Amir Khan has vowed to earn a fight with Floyd Mayweather on his own terms as he prepares to end what will be a 13-month absence from the ring with a place on the pound-for-pound superstar's undercard in Las Vegas on May 3.
Khan will make his welterweight debut against American Luis Collazo, who pushed Ricky Hatton all the way in Hatton's own 147lbs bow six years ago before the Manchester man edged a disputed points verdict.
Khan has admitted making mistakes in his relentless pursuit of Mayweather, including passing up a shot at the then IBF champion Devon Alexander late last year, before Mayweather chose instead to face former Khan foe Marcos Maidana.
Khan, who has not fought since a poor points win over Julio Diaz in Sheffield last April, told the Press Association: "I do regret a few things and I should have taken the Alexander fight because I'd have been a world champion now.
"Obviously that didn't happen then the Mayweather fight fell through. I should have got one more fight in and it's a mistake that I will never make again.
"Mayweather decided not to take the fight with me, probably because he thought I would be the first to take away his unbeaten record, and is now fighting somebody I've already beaten.
"I think the fight with Mayweather will happen one day but I'm not rushing and it will happen when I'm ready.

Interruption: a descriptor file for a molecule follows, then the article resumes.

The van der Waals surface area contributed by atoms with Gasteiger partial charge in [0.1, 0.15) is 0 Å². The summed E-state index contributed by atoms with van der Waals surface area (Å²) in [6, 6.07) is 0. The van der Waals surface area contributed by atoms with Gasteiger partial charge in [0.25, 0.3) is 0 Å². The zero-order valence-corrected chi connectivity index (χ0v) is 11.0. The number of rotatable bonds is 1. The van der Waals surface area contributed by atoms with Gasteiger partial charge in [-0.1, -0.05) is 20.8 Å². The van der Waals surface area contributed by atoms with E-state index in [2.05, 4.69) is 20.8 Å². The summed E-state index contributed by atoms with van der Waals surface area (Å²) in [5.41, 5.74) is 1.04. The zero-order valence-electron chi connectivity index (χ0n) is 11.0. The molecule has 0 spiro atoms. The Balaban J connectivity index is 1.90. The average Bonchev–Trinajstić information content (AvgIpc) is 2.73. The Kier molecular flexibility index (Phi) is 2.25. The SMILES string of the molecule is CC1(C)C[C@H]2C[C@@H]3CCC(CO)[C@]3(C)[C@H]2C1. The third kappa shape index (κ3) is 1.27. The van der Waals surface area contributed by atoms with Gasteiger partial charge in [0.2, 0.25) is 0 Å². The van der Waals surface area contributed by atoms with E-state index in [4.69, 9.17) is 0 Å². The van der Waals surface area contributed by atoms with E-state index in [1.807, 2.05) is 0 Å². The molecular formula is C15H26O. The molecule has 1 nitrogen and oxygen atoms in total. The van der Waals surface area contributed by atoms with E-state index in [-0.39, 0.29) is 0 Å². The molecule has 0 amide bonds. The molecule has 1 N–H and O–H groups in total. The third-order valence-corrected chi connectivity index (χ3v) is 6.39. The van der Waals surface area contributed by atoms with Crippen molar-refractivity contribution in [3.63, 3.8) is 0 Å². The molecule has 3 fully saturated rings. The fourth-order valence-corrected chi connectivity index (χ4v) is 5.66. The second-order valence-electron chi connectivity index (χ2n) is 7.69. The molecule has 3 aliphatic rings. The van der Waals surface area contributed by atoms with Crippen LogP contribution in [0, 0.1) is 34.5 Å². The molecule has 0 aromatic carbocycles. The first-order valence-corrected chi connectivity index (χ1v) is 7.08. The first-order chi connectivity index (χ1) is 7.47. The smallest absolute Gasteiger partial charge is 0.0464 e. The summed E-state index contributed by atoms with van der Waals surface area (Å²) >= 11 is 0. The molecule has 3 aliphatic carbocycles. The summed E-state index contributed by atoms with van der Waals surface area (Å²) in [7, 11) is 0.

"I've spoken to Floyd on the phone and he's told me it's nothing personal and he still wants to fight me, but I'm not going to think about that. The whole thing has improved me physically and mentally and I am ready to come back."
Khan will have a lot to prove in the glare of the Las Vegas spotlight and he could have chosen a much easier first welterweight foe than the notoriously awkward southpaw Collazo.
The 32-year-old has hung around the top level since losing to Hatton and his recent streak of four straight wins was highlighted by a stunning second-round stoppage of former world champion Victor Ortiz in January.
Khan added: "Collazo is a very dangerous fighter and he's beaten Ortiz so it proves that I want to move up in weight and take on the big fights from the start.
"But being out of the ring for so long has helped me work on a lot of different things that you usually wouldn't get the time to focus on when you're in a training camp for a fight.
"It has come at the right time for my move up in weight, and it is going to make a massive difference. You'll see a different fighter - better, more skilled, patient and smarter. I can't wait to get back in there and cause some hurt."